The XM556 is a new platform system that was designed from scratch by the ground up. The parts are not just a smaller imitation of the larger M134, but were designed on its own. An absolutely all new style of bolt was conceived and designed to eliminate current known issues with the M134. The bolts combined with many other improvements have been made to not only extend the life of the gun but reduce wear and reduce or eliminate stoppages.
- "Ballistic model for the prediction of penetration depth and residual velocity in adobe: A new interpretation of the ballistic resistance of earthen masonry"--Defense Technology.
- We're from the government and we're here to help: "The Waco Siege: What Happened When the Feds Laid Siege to the Branch Davidian Compound"--Ammo.com. The anniversary of the siege was yesterday. A lengthy article discussing the events of the stand-off and, eventual, lethal invasion of the compound. One of the reasons for the ATF's heavy-handed approach was money, quoting Henry Ruth, one of three independent reviewers of the Treasury Department's report on Waco:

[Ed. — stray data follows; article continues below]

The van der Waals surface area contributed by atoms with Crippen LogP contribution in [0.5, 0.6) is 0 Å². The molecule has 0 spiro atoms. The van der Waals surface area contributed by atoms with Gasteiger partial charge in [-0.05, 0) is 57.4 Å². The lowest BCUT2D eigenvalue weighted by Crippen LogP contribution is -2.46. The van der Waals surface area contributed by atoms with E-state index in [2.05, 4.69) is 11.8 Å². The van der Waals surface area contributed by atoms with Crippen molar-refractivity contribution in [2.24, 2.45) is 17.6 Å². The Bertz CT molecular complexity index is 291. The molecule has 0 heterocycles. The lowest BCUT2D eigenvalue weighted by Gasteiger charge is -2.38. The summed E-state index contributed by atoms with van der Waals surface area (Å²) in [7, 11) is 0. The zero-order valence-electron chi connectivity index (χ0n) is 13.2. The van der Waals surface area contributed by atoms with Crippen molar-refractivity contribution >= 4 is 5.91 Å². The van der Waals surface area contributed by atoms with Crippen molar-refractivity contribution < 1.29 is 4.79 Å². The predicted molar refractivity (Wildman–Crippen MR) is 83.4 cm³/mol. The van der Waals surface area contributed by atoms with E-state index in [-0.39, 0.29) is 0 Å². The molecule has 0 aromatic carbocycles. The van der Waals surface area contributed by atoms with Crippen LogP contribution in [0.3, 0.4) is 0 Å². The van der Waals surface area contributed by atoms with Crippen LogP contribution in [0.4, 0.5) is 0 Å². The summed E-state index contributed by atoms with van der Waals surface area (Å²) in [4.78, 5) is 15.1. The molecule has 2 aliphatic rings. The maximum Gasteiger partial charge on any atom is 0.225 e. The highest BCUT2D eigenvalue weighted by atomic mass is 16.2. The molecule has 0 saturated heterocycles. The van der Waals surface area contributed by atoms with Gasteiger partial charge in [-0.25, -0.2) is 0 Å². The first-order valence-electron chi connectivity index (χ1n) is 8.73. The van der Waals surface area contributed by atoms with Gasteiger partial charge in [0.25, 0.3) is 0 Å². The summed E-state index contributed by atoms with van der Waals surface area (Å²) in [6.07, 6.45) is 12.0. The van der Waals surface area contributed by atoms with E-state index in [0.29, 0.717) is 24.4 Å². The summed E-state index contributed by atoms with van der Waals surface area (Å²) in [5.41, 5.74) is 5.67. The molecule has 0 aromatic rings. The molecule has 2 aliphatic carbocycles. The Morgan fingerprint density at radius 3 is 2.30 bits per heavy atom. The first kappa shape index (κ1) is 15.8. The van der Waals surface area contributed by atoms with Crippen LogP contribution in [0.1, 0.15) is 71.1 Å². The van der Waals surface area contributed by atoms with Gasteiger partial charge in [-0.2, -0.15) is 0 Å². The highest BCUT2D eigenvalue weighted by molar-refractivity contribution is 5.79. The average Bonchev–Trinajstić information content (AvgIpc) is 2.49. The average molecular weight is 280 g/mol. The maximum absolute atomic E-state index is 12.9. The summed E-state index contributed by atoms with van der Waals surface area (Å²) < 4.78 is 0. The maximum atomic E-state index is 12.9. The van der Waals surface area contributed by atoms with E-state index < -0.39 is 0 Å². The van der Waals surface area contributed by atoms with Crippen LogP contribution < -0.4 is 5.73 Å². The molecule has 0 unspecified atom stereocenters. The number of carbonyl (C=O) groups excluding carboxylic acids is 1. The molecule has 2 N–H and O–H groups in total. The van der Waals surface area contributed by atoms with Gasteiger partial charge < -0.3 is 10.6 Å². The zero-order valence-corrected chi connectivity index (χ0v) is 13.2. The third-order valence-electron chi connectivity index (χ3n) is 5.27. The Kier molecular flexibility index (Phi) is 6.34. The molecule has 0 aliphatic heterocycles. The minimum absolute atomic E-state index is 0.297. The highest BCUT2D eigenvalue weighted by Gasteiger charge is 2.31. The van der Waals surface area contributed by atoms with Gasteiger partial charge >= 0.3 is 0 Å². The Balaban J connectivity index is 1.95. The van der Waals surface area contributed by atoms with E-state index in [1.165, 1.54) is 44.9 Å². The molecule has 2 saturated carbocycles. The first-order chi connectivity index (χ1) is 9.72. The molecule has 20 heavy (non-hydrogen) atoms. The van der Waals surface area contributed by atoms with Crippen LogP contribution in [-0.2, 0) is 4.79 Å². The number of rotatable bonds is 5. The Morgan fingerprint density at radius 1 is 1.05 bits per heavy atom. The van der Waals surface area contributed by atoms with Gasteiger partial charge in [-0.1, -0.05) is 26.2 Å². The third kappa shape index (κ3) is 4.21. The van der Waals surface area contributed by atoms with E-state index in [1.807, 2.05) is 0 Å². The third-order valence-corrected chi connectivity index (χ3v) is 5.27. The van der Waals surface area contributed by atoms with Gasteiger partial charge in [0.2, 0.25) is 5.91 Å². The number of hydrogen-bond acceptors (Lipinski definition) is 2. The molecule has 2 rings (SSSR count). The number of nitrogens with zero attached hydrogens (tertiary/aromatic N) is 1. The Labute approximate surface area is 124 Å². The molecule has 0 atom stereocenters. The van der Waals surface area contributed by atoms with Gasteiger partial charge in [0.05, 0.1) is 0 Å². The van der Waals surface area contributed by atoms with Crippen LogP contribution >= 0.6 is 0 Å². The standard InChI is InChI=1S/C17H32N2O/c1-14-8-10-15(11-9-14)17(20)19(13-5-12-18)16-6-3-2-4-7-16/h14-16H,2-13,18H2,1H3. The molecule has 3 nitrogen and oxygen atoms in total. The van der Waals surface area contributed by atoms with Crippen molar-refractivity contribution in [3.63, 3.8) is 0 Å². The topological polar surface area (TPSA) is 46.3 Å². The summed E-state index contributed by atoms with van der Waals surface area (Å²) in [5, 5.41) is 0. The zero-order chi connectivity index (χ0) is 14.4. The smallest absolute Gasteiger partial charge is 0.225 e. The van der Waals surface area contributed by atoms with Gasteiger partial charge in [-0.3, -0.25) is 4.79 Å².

“With appropriations hearings a week away, a large successful raid for the ATF would've proposed major positive headlines for the agency. It would've helped counter the narrative of the ATF as a rogue agency. And it would've spread fear about radical fringe groups which would put pressure on Congress to increase its budget. Part of their motivation was to use the siege at Waco as a publicity stunt.”
- "Philip Haney: FBI to investigate death of DHS whistleblower, initially thought to be suicide"--The Independent. From the article:
Philip Haney, who spoke out against his own agency during the Obama administration, was found in a park and ride area near Plymouth, California, with what the Amador County Sheriff's Office initially said appeared to be a self-inflicted gunshot wound.
However, those initial reports have been described as “misinformation” and have been walked back in a statement from the sheriff's office, which also confirmed the FBI will be assisting the investigation.
A forensic autopsy is scheduled to be performed by the Sacramento County Coroner’s Office.